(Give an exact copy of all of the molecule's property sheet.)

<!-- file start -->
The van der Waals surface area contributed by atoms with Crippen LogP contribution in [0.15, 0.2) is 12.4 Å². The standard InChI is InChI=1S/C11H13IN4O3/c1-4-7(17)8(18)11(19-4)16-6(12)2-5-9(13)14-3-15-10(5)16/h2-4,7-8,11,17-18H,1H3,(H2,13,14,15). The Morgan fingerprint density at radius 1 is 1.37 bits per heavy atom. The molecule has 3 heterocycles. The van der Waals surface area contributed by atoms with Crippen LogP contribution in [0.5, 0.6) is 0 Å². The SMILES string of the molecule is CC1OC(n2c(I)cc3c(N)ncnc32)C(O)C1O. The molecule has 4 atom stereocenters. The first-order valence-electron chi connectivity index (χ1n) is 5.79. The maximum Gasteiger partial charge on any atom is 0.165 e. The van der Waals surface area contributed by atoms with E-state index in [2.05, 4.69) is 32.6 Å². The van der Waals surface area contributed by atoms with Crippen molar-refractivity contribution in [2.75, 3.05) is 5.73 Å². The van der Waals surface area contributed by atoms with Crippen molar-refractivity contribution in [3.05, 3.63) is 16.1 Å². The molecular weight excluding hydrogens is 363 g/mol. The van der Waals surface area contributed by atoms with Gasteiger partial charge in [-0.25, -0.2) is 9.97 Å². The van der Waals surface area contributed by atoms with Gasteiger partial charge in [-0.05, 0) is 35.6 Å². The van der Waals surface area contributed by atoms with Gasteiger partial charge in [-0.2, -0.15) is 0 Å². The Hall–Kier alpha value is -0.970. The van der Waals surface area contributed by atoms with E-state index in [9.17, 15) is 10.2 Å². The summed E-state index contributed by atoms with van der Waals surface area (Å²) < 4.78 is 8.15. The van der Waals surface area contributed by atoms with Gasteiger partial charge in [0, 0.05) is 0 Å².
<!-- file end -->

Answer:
The van der Waals surface area contributed by atoms with Crippen LogP contribution in [0.15, 0.2) is 12.4 Å². The standard InChI is InChI=1S/C11H13IN4O3/c1-4-7(17)8(18)11(19-4)16-6(12)2-5-9(13)14-3-15-10(5)16/h2-4,7-8,11,17-18H,1H3,(H2,13,14,15). The Morgan fingerprint density at radius 1 is 1.37 bits per heavy atom. The molecule has 3 heterocycles. The van der Waals surface area contributed by atoms with Crippen LogP contribution in [0.5, 0.6) is 0 Å². The SMILES string of the molecule is CC1OC(n2c(I)cc3c(N)ncnc32)C(O)C1O. The molecule has 4 atom stereocenters. The first-order valence-electron chi connectivity index (χ1n) is 5.79. The maximum Gasteiger partial charge on any atom is 0.165 e. The van der Waals surface area contributed by atoms with E-state index in [2.05, 4.69) is 32.6 Å². The van der Waals surface area contributed by atoms with Crippen molar-refractivity contribution in [2.75, 3.05) is 5.73 Å². The van der Waals surface area contributed by atoms with Crippen molar-refractivity contribution in [3.05, 3.63) is 16.1 Å². The molecular weight excluding hydrogens is 363 g/mol. The van der Waals surface area contributed by atoms with Gasteiger partial charge in [-0.25, -0.2) is 9.97 Å². The van der Waals surface area contributed by atoms with Gasteiger partial charge in [-0.05, 0) is 35.6 Å². The van der Waals surface area contributed by atoms with Gasteiger partial charge in [-0.2, -0.15) is 0 Å². The Hall–Kier alpha value is -0.970. The van der Waals surface area contributed by atoms with E-state index in [9.17, 15) is 10.2 Å². The summed E-state index contributed by atoms with van der Waals surface area (Å²) < 4.78 is 8.15. The van der Waals surface area contributed by atoms with Gasteiger partial charge in [0, 0.05) is 0 Å².